There’s also the talented Andrew Mild, Butler University senior, calling the play-by-play on Facebook live and conducting insightful pre- and post-game interviews. In addition to a bright career ahead in sports broadcasting, Andrew shows great promise as a sportswriter, religiously writing post-game stories as featured articles on corndogsbaseball.com. Noel Fary joins Andrew in the booth, and they’ve formed a strong on-air chemistry. Josh Brunette has given us great video and sharp game action photos.
Let’s not forget the fine refreshments thanks to Off the Square Brewery, and tasty concession fare, corn dogs included, courtesy of Crown Point Babe Ruth. Nor, John Pearson, who gives the teams a beautiful field to play on and is in charge of a well-run show at Legacy Fields. Corn Dogs baseball is also a Flores family affair, as Ralph’s wife Tina is always there to sell Corn Dogs swag at the merch table, and his daughters and parents are there to help.
What else can you do at a Corn Dogs game beside eat, drink and watch a team of talented young men win? Well, play a game of cornhole if you like, toss the baseball with dad, meet up with friends, and watch all the fun and silliness on the field in between innings. The Corn Dogs organization has brought a complete baseball experience to Lake County with the aplomb of America’s best minor league baseball organizations.
Adding to the inspirational play on the field is that playing for the Corn Dogs this is strictly a summer pursuit, as the players will make their way back to their colleges in August where they are standout student athletes. It’s all over so fast — a brisk 55-game schedule and then back to school. This boys of summer brand of baseball is about skills development as much as competition.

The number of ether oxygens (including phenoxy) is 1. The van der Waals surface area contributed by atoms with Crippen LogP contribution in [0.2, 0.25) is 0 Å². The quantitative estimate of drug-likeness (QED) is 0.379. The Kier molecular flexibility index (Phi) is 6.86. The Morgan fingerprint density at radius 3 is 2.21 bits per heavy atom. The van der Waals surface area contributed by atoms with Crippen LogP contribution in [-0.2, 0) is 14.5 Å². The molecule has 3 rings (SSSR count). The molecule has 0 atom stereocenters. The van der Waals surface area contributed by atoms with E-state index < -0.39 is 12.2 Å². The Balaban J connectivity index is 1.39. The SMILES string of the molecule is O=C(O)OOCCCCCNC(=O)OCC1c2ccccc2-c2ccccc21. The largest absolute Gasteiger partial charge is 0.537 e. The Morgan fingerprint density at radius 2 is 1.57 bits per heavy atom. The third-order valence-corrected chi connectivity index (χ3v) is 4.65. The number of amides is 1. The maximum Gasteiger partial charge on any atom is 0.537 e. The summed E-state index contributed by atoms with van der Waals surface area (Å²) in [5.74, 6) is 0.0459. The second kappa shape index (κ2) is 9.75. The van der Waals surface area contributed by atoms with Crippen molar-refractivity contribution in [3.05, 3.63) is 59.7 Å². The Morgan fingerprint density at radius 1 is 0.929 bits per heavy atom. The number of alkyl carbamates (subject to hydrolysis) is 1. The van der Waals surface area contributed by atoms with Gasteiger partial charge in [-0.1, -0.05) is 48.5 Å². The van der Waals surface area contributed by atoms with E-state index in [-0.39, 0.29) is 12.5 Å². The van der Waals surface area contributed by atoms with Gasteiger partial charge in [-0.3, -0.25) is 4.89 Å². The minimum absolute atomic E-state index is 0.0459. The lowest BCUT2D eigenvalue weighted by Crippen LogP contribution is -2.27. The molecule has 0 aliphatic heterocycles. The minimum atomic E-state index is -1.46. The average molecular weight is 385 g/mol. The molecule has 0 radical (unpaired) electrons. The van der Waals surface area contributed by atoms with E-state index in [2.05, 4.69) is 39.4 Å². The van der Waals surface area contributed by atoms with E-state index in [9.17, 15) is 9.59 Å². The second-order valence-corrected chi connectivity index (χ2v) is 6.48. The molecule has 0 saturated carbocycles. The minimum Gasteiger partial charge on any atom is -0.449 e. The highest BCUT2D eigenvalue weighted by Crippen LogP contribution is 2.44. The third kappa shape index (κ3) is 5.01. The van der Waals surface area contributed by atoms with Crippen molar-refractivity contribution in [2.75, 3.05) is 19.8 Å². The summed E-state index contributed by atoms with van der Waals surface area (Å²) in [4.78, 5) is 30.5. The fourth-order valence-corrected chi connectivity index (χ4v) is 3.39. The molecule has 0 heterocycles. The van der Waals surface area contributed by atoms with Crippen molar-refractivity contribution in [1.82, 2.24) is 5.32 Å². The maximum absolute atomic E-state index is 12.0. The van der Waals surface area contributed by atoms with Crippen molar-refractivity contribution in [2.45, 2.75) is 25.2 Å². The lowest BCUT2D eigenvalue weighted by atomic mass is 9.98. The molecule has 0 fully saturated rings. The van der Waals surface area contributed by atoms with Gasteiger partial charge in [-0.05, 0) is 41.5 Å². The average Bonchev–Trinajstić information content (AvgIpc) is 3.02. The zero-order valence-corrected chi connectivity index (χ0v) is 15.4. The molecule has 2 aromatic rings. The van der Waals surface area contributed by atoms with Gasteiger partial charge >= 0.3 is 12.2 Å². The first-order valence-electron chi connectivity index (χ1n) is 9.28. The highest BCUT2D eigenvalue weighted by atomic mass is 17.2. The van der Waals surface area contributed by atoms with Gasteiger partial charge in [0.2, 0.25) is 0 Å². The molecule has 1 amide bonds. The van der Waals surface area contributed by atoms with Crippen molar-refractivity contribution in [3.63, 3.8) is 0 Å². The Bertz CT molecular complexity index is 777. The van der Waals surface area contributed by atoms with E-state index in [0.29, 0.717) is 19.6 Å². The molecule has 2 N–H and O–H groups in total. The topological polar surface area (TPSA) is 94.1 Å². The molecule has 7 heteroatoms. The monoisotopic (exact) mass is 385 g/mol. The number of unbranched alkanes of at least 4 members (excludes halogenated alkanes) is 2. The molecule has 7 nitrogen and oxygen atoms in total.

It’s exciting to think that these players are all on their way up, developing their potential in hopes of being drafted by the majors and playing in the show some day. We’ll definitely have some candidates after this season! For each player, that dream is still alive — and we see it with their intensity and enthusiasm on the field. The players say the crowd cheering them on sure helps.
Of course, the Corn Dogs franchise would not be nearly as successful without the support of its sponsors/advertisers. The fact that University of Chicago Medicine is the team’s largest sponsor (read the news release from U of C announcing our partnership), shows that some of the region’s most prominent businesses and organizations desire association with the Corn Dogs. In fact, the Corn Dogs have brought in approximately 20 sponsorships for the 2022 season. More are surely on the way as the team grows in popularity each season.
“We’ve barely tapped into the potential of this sports entertainment product in this market and all that this team can be,” Ralph says. “We’re already looking forward to next season and what more we can offer fans at the ballpark.”
Ralph believes that the sustained success of the ball club is directly tied to its impact on the local community. Thus, the Corn Dogs’ ethos of “building community through baseball” will permeate everything that’s right about this organization, he says.
By mid-August, the Corn Dogs’ first season will be in the books — and perhaps the Northern League record book. With a successful season assured, both on and off the field, the 2023 campaign will offer the promise of more wins, more fans and more opportunities for families and friends to enjoy the sport of baseball and cheer on their new favorite team. Go Corn Dogs!